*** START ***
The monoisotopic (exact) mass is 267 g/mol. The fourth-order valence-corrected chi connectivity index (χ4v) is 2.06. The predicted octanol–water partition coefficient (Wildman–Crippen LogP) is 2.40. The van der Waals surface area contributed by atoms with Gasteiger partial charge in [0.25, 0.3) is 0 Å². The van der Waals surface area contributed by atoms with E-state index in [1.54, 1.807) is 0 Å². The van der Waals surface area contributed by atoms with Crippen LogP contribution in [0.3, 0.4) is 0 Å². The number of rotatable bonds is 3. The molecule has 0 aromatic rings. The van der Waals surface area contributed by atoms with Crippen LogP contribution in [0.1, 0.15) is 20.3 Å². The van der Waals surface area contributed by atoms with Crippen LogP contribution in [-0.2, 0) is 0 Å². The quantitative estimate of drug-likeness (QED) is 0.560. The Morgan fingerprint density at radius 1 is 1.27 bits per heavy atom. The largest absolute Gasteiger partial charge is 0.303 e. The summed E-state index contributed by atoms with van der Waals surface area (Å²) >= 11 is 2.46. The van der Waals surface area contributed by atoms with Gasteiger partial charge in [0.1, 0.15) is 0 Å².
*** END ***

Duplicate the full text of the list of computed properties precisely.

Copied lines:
The monoisotopic (exact) mass is 267 g/mol. The fourth-order valence-corrected chi connectivity index (χ4v) is 2.06. The predicted octanol–water partition coefficient (Wildman–Crippen LogP) is 2.40. The van der Waals surface area contributed by atoms with Gasteiger partial charge in [0.25, 0.3) is 0 Å². The van der Waals surface area contributed by atoms with E-state index in [1.54, 1.807) is 0 Å². The van der Waals surface area contributed by atoms with Crippen LogP contribution in [0.3, 0.4) is 0 Å². The number of rotatable bonds is 3. The molecule has 0 aromatic rings. The van der Waals surface area contributed by atoms with Crippen LogP contribution in [0.1, 0.15) is 20.3 Å². The van der Waals surface area contributed by atoms with Crippen LogP contribution in [-0.2, 0) is 0 Å². The quantitative estimate of drug-likeness (QED) is 0.560. The Morgan fingerprint density at radius 1 is 1.27 bits per heavy atom. The largest absolute Gasteiger partial charge is 0.303 e. The summed E-state index contributed by atoms with van der Waals surface area (Å²) >= 11 is 2.46. The van der Waals surface area contributed by atoms with Gasteiger partial charge in [0.1, 0.15) is 0 Å².